The Problem Is Not Density, It’s Inequity
Early in the COVID-19 pandemic, density became a scapegoat for the rapid spread of the coronavirus in urban centers like New York City. Some predicted that the public health crisis would lead to a resurgence in suburban sprawl, as we collectively sought to distance ourselves from one another. In response, proponents of density touted its benefits – including increased access to jobs, health care and social services – and its potential to mitigate the effects of climate change through compact, mixed-use development and access to public transit.
However, as award-winning placemaker and author Jay Pitter pointed out in a recent article for AZURE magazine, the debate over density is more nuanced than simply weighing the public health risks versus the benefits. We need to ask ourselves who is bearing the brunt of the risks, and who is reaping the benefits?
Pitter distinguishes between “dominant density, designed by and for predominately white, middle-class urban dwellers,” and “forgotten densities” including “favelas, shanty towns, factory dormitories, seniors’ homes, tent cities, Indigenous reserves, prisons, mobile home parks, shelters and public housing.” In the U.S., 400 years of systemic racism have resulted in forgotten densities across the country that are disproportionately populated by Black and brown people.
The public benefits described by pro-density advocates, including access to jobs and services and – as communities begin to reopen – walkability and ample green space, are primarily associated with dominant density, while the public health threats of crowding and environmental exposures that contribute to the development of preexisting conditions are hallmarks of forgotten densities.
Notably, Pitter emphasizes that forgotten densities exist in both urban and suburban spaces. Just as the benefits of urban density are distributed unequally along racial and economic lines, the protection afforded by suburban spaces is available to some, but not all residents. This is one of many factors underlying racial disparities in COVID-19 infections in Northern Virginia and nationwide.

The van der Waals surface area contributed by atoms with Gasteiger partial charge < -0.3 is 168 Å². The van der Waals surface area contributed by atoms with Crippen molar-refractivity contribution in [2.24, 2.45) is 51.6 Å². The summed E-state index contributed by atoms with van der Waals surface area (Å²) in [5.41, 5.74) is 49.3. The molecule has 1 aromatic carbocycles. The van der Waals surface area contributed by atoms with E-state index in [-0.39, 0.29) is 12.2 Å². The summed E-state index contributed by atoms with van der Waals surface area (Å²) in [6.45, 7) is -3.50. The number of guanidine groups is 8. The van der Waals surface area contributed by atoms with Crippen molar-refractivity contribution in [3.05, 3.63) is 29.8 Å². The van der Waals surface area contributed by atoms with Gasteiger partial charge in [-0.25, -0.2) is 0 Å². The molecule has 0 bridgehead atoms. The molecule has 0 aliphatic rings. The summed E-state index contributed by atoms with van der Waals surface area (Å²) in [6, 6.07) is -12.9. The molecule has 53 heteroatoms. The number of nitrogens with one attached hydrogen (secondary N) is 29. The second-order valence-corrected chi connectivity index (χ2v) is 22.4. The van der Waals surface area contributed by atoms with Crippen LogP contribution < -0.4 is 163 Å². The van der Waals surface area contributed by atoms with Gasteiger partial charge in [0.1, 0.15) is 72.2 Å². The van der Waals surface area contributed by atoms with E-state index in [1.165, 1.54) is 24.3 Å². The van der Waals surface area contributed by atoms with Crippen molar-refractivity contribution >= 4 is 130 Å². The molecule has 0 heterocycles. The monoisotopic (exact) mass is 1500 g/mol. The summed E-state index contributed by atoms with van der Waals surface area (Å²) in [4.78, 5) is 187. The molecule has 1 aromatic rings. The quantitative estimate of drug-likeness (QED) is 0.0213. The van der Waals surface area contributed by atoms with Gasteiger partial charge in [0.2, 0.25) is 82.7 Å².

As we seek to protect our communities from the novel coronavirus and other public health threats, our focus should not be on erecting barriers to increased density, but on dismantling barriers to racial equity. Planning and zoning policies that increase density and promote compact development should include explicit provisions to ensure equitable access to the benefits of such development, and equitable protection from its potential harms.
In addition to the threat of COVID-19, Northern Virginia is facing an impending population boom following the construction of Amazon HQ2 and Virginia Tech’s Innovation campus. As our region rises to meet these dual challenges, we cannot abandon density as a strategy to increase housing supply and affordability. But we also cannot expect density to work for us, unless it is made to work for all of us.
Policies such as inclusionary zoning, mixed-use, mixed-income and transit-oriented development promote equitable access to dominant density. But substantial investments must also be made in our forgotten densities – our mobile home parks with poor drainage and no decent space for children to play, and our older, market-affordable communities that have been left behind as the region develops. Overcrowding and unhealthy living conditions should not be treated as an excuse to raze these communities, but as a call to action to prioritize their needs and concerns. Because equitable density means not only creating access to new, dominant density development, but also transforming forgotten densities into spaces where residents who choose to stay put can thrive.